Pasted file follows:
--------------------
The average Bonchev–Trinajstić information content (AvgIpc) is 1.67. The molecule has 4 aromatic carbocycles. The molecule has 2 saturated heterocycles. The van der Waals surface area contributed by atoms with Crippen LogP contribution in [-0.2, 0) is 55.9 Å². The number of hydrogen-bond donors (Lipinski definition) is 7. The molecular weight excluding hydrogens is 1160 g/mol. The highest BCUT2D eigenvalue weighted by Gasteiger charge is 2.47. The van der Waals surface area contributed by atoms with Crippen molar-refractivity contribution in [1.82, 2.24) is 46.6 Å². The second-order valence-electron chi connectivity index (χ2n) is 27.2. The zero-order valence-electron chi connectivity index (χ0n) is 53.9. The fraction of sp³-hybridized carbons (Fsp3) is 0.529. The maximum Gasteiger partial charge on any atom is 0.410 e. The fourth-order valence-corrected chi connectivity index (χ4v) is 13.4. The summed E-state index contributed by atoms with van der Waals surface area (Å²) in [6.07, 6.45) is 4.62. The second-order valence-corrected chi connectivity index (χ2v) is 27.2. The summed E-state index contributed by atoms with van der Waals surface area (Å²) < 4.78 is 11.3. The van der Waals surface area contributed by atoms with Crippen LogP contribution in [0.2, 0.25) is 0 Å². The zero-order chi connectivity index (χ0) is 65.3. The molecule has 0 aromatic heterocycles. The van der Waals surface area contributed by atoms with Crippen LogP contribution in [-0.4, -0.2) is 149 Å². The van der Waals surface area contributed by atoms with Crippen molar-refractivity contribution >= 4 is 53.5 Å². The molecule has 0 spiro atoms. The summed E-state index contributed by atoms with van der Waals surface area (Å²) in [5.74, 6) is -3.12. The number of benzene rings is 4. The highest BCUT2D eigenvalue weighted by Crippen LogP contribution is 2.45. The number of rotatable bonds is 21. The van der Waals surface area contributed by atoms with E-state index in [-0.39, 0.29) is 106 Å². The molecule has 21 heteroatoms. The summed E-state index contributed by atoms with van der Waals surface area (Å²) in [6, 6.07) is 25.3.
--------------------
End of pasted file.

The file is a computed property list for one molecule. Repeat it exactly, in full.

The average Bonchev–Trinajstić information content (AvgIpc) is 1.67. The molecule has 4 aromatic carbocycles. The molecule has 2 saturated heterocycles. The van der Waals surface area contributed by atoms with Crippen LogP contribution in [-0.2, 0) is 55.9 Å². The number of hydrogen-bond donors (Lipinski definition) is 7. The molecular weight excluding hydrogens is 1160 g/mol. The highest BCUT2D eigenvalue weighted by Gasteiger charge is 2.47. The van der Waals surface area contributed by atoms with Crippen molar-refractivity contribution in [1.82, 2.24) is 46.6 Å². The second-order valence-electron chi connectivity index (χ2n) is 27.2. The zero-order valence-electron chi connectivity index (χ0n) is 53.9. The fraction of sp³-hybridized carbons (Fsp3) is 0.529. The maximum Gasteiger partial charge on any atom is 0.410 e. The fourth-order valence-corrected chi connectivity index (χ4v) is 13.4. The summed E-state index contributed by atoms with van der Waals surface area (Å²) in [6.07, 6.45) is 4.62. The second-order valence-corrected chi connectivity index (χ2v) is 27.2. The summed E-state index contributed by atoms with van der Waals surface area (Å²) < 4.78 is 11.3. The van der Waals surface area contributed by atoms with Crippen LogP contribution in [0.2, 0.25) is 0 Å². The zero-order chi connectivity index (χ0) is 65.3. The molecule has 0 aromatic heterocycles. The van der Waals surface area contributed by atoms with Crippen LogP contribution in [-0.4, -0.2) is 149 Å². The van der Waals surface area contributed by atoms with Crippen molar-refractivity contribution >= 4 is 53.5 Å². The molecule has 0 spiro atoms. The summed E-state index contributed by atoms with van der Waals surface area (Å²) in [5.74, 6) is -3.12. The number of benzene rings is 4. The highest BCUT2D eigenvalue weighted by Crippen LogP contribution is 2.45. The number of rotatable bonds is 21. The van der Waals surface area contributed by atoms with E-state index in [-0.39, 0.29) is 106 Å². The molecule has 21 heteroatoms. The summed E-state index contributed by atoms with van der Waals surface area (Å²) in [6, 6.07) is 25.3.